The 1.5C climate goal died at Cop27 – but hope must not
Every fraction of a degree increases human suffering, so the fight to end the fossil fuel industry must ramp up
When the history of the climate crisis is written, in whatever world awaits us, Cop27 will be seen as the moment when the dream of keeping global heating below 1.5C died.
Does that mean giving up? Absolutely not. The 1.5C target is not a threshold beyond which hope also dies. Every fraction of a degree means an increase in human suffering and must therefore be fought for. How? With everything we have, to tear down the barrier between us and climate stability: the fossil fuel industry.
The 1.5C target, beyond which the most disastrous climate impacts lie, is not yet physically impossible to meet. To achieve that, global carbon emissions must be reduced by 50% by 2030, yet record levels of pollution are still being pumped into the atmosphere.
The scientific warnings before Cop27 could not have been louder: we are on the brink of irreversible climate breakdown. Behind closed doors at the summit, however, the fossil fuel states forced other countries to fight tooth and nail merely to preserve the inadequate status quo.
On Friday, a Saudi Arabian delegate said: “We should not target sources of energy; we should focus on emissions. We should not mention fossil fuels.” Despite the efforts of many other countries, the final decision text duly failed to mention phasing out fossil fuels.
It is extraordinary that in 30 years of UN climate negotiations, eliminating the primary cause of global heating has never been mentioned in the decisions. Given that next year’s UN climate summit will be hosted by a petrostate, the United Arab Emirates, it is hard to see how a crackdown on fossil fuels will happen there either.
The world should be sprinting to rid itself of its fossil fuel addiction as if lives depend on it, because they do, but it is jogging on the spot. The 1.5C goal may not yet be physically impossible to achieve, but Cop27 has shown it is politically impossible.
So, what now? It remains imperative to get off coal, oil and gas as rapidly as possible. Every tonne of CO2 that remains in the ground means less harm to lives and livelihoods.
Can the UN climate talks deliver this at speed? It does not look that way. It is too easy for the fossil fuel states to hold the consensus-based negotiations to ransom, threatening to blow up the whole thing if their black gold is so much as mentioned by name. There were more fossil fuel lobbyists at Cop27 than delegates from the Pacific islands, which their industry is pushing below the waves.
Instead, the fossil fuel industry and its unconscionable expansion plans will need to be fought elsewhere. The first place is in the mind. The global oil and gas industry has raked in an average equivalent of $1tn a year in unearned profits for the last 50 years by exploiting a natural resource that belongs to citizens. Imagine redirecting that financial firepower at decarbonising the world.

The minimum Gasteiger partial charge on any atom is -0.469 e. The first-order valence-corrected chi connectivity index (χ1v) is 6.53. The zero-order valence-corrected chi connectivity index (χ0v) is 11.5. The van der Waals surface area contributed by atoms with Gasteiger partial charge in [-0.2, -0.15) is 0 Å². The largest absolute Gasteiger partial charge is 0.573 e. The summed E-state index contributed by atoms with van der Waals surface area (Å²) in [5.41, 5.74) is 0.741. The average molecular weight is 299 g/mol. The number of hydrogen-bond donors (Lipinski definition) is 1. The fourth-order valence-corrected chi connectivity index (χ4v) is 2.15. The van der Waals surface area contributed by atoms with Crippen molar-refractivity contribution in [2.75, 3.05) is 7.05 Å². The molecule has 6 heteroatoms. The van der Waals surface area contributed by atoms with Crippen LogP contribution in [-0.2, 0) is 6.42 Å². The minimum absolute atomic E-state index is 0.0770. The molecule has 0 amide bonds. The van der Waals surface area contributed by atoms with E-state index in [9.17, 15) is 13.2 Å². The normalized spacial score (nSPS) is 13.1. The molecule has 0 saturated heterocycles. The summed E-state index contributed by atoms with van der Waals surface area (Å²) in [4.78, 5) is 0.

The fossil fuel industry can also be fought on the streets, in peaceful protest, and on the lands being despoiled by their expansion. Countries could shun petrostates by forming a “climate club”, a G7 proposal to enable the ambitious to race ahead and to penalise the laggards.
A fossil fuel non-proliferation treaty would provide a transparent way to keep remaining coal, oil and gas reserves untouched. Even a tobacco-style ban on fossil fuel advertising, already backed by the World Health Organization, would help. All of this, and more, will be needed.
Cop27 did achieve something. The new loss and damage fund promises to finance the rebuilding of poorer, vulnerable countries hit by increasingly severe climate impacts that they have done little to cause. It is a long overdue acknowledgment of the moral responsibility the big polluters have for the climate emergency. It is all the more important given that Cop27’s failure to meaningfully drive emissions cuts means even worse disasters are to come.
Is there hope? Yes, in that every climate action we take lessens the damage. As Cop27 closed, Kathy Jetn̄il-Kijiner, the poet and climate envoy for the Marshall Islands, said: “I wish we had got fossil fuel phase-out. But we’ve shown with the loss and damage fund that we can do the impossible. So we know we can come back [to Cop] next year and get rid of fossil fuels once and for all.”
I hope she is right. I fear she is wrong.
cover photo: Climate activists take part in a protest at the Cop27 summit in Sharm el-Sheikh, Egypt, on Saturday. Photograph: Mohamed Abd El Ghany/Reuters